Bariatric Surgery 101 Guide: Read This First
The complete patient’s guide to bariatric surgery. Learn more about surgical weight loss, and your options for success.
Bariatric surgery is a term used to describe a variety of different types of weight loss procedures. Not only can this help you to lose weight, but it also offers a multitude of benefits for your health.

Bariatric Surgery, otherwise known as weight loss surgery, is a surgical method for weight loss. Bariatric procedures are known to provide a more reliable and sustained excess weight loss (fat loss) than traditional diet and exercise and pharmacology. 

Background of Bariatrics

Severe obesity is a chronic condition that can be difficult to treat. For many people, bariatric surgery helps them by restricting the amount of food that they ingest. It can also make major changes to both their stomach and intestines. Oftentimes, obesity is due to an issue within the digestion tract, this causes the body to digest poorly and even make food move too fast in the body. This causes the individual to absorb extra calories, which prevents them from losing the most optimal amount of weight.

Types of Bariatric Procedures

There are two variations of bariatric surgery – restrictive and malabsorptive. Restrictive surgeries make the stomach’ capacity smaller. A section of the stomach is closed, removed, or with an implant is placed in the stomach, which limits the amount of food that it can hold. This helps make the patient feel full faster and leads to weight loss.

Malabsorptive surgery shortens the length of the small intestine, which is helpful for digestion. This limits the amount of food that is digested and/or absorbed, thereby reducing the caloric intake absorbed into the body.

These are the two broad classifications to bariatric procedures. But there are numerous weight loss procedures that patients are familiar with: gastric sleeve, gastric bypass, duodenal switch, gastric balloon, etc. Discover all the various bariatric surgery types.

Bariatric Candidacy

If one qualifies for bariatric surgery it will invariably depend on the surgery chosen and their insurer’s requirements. Generally, individuals with a body mass index (BMI) of 35 or more and at least one co-morbidity (obesity-related medical condition) are eligible for surgery. A referral from one’s primary care physician should detail the reasons and health issues that can be resolved or improved upon with the help of weight loss surgery.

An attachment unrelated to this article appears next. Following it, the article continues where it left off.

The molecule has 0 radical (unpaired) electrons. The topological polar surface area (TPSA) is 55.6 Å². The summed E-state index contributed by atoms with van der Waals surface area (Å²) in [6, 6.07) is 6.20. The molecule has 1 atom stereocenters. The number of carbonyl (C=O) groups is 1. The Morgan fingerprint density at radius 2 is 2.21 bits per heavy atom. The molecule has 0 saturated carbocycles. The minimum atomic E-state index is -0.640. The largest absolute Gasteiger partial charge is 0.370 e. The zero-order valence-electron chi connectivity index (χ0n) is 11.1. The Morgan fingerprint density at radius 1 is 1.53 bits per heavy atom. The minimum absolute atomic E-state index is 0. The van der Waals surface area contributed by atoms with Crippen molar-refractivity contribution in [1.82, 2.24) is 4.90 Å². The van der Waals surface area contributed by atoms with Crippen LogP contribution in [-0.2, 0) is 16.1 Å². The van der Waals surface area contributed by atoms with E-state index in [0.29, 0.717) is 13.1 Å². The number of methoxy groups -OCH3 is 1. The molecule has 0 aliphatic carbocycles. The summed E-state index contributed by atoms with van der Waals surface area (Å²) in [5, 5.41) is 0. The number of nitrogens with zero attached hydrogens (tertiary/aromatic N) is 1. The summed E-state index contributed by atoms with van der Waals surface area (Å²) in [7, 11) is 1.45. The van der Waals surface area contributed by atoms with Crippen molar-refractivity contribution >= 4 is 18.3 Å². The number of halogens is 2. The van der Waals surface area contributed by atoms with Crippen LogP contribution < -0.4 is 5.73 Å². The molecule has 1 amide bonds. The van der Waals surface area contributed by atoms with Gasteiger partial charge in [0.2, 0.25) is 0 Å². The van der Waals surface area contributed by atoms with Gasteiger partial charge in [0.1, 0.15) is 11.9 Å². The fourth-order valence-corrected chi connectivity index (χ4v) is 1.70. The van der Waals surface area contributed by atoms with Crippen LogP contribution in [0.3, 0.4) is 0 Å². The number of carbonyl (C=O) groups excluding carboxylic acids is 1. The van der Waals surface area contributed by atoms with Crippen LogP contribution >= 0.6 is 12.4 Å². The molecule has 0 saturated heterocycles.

What is Bariatric Surgery? Bariatric Surgery is a Tool.

While yes weight loss does change how a patient’s body works, it is also a facet of the entire process. A positive lifestyle change accompany bariatrics is necessary for bariatric surgery to be truly successful. During one’s initial consultation with a weight loss surgeon, they will ask questions related to this commitment. Weight loss surgery alone is not the answer — a healthy diet and exercise combined with bariatrics will typically lead to long-term success.

Morbid Obesity Defined

Morbid obesity is a serious health condition that can interfere with basic functions from walking to breathing. Those who are morbidly obese are at a much greater risk of several diseases including, and not limited to: high blood pressure, sleep apnea, gallstones, diabetes, heart disease, cancer, osteoarthritis and gastroesophageal reflux disease (GERD).

Ultimately morbid obesity is diagnosed by determining a person’s body mass index (BMI). This is defined by a ratio of one’s height to their weight. An individual is considered morbidly obese if they are 100 pounds over their ideal weight, have a BMI of 40 or more or have a BMI of 35 or more and are experiencing obesity-related medical conditions known as co-morbidities.

Obesity is a serious disease with symptoms that build slowly over a period of time. This is a serious public health issue in America. Nearly 31 million U.S. adults are morbidly obese and may qualify for life-changing weight loss surgery.

While there is no known cure for morbid obesity, it is generally caused by genetics, unhealthy behaviors, eating habits and internal set points for one’s weight.

A set point is a term from researchers that there is a type of thermostat in the brain that makes people resistant to gain or lose weight. If someone is trying to override this point, they must take drastic actions in order to be successful as the body will resist by slowing the metabolism and cause them to gain weight back (Learn more about set point theory).

Bariatric Surgery: Surgical Weight Loss

Guide to Bariatric Surgery

Conditions Treated with Bariatrics

    • Type II Diabetes
    • Heart Disease and High Blood Pressure
    • Cancer
    • Depression
    • Obstructive Sleep Apnea
  • High Cholesterol
  • Acid Reflux/GERD
  • Osteoarthritis and Joint Pain
  • Stress Urinary Incontinence
  • Female Reproductive Health Disorder

Additional Benefits of Bariatric Surgery

    • Anxiety Reduced
    • Depression Reduced
    • Longevity Increased
  • Self-Esteem Increase
  • Unemployment Reduced
  • Overall Quality of Life
Unit Name Hours
Bariatric Journal - Patient's Guide